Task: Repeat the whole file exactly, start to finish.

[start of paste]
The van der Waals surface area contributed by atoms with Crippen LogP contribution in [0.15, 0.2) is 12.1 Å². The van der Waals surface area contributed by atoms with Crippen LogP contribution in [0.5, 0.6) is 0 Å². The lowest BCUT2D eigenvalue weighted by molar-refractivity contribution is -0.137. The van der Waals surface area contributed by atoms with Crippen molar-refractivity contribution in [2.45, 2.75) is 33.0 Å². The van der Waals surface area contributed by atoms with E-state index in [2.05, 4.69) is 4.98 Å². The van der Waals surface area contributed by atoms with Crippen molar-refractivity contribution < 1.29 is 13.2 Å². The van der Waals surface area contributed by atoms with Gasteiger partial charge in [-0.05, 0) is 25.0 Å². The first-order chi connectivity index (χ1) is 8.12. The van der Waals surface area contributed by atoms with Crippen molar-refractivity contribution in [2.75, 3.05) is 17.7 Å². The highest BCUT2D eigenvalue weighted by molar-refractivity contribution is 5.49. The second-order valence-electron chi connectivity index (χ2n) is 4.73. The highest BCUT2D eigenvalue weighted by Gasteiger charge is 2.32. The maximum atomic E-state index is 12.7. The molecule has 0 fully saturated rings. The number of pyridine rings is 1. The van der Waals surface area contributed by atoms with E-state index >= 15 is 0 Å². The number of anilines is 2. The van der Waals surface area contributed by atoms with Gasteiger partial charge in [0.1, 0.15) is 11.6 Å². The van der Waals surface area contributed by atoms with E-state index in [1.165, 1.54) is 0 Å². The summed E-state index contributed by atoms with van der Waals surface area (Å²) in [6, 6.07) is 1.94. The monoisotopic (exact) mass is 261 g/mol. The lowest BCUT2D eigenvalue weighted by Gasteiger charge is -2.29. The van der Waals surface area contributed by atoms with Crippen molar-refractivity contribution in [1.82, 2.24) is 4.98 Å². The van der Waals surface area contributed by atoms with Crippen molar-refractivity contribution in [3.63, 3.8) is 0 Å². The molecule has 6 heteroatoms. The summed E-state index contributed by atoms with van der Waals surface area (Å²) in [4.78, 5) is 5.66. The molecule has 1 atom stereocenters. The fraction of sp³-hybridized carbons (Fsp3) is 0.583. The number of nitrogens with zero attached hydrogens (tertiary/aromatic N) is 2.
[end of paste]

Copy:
The van der Waals surface area contributed by atoms with Crippen LogP contribution in [0.15, 0.2) is 12.1 Å². The van der Waals surface area contributed by atoms with Crippen LogP contribution in [0.5, 0.6) is 0 Å². The lowest BCUT2D eigenvalue weighted by molar-refractivity contribution is -0.137. The van der Waals surface area contributed by atoms with Crippen molar-refractivity contribution in [2.45, 2.75) is 33.0 Å². The van der Waals surface area contributed by atoms with E-state index in [2.05, 4.69) is 4.98 Å². The van der Waals surface area contributed by atoms with Crippen molar-refractivity contribution < 1.29 is 13.2 Å². The van der Waals surface area contributed by atoms with Gasteiger partial charge in [-0.05, 0) is 25.0 Å². The first-order chi connectivity index (χ1) is 8.12. The van der Waals surface area contributed by atoms with Crippen molar-refractivity contribution in [2.75, 3.05) is 17.7 Å². The highest BCUT2D eigenvalue weighted by molar-refractivity contribution is 5.49. The second-order valence-electron chi connectivity index (χ2n) is 4.73. The highest BCUT2D eigenvalue weighted by Gasteiger charge is 2.32. The maximum atomic E-state index is 12.7. The molecule has 0 fully saturated rings. The number of pyridine rings is 1. The van der Waals surface area contributed by atoms with E-state index >= 15 is 0 Å². The number of anilines is 2. The van der Waals surface area contributed by atoms with Gasteiger partial charge in [0.1, 0.15) is 11.6 Å². The van der Waals surface area contributed by atoms with E-state index in [1.165, 1.54) is 0 Å². The summed E-state index contributed by atoms with van der Waals surface area (Å²) in [6, 6.07) is 1.94. The monoisotopic (exact) mass is 261 g/mol. The lowest BCUT2D eigenvalue weighted by Gasteiger charge is -2.29. The van der Waals surface area contributed by atoms with Crippen molar-refractivity contribution in [1.82, 2.24) is 4.98 Å². The van der Waals surface area contributed by atoms with Crippen molar-refractivity contribution in [3.63, 3.8) is 0 Å². The molecule has 6 heteroatoms. The summed E-state index contributed by atoms with van der Waals surface area (Å²) in [4.78, 5) is 5.66. The molecule has 1 atom stereocenters. The fraction of sp³-hybridized carbons (Fsp3) is 0.583. The number of nitrogens with zero attached hydrogens (tertiary/aromatic N) is 2.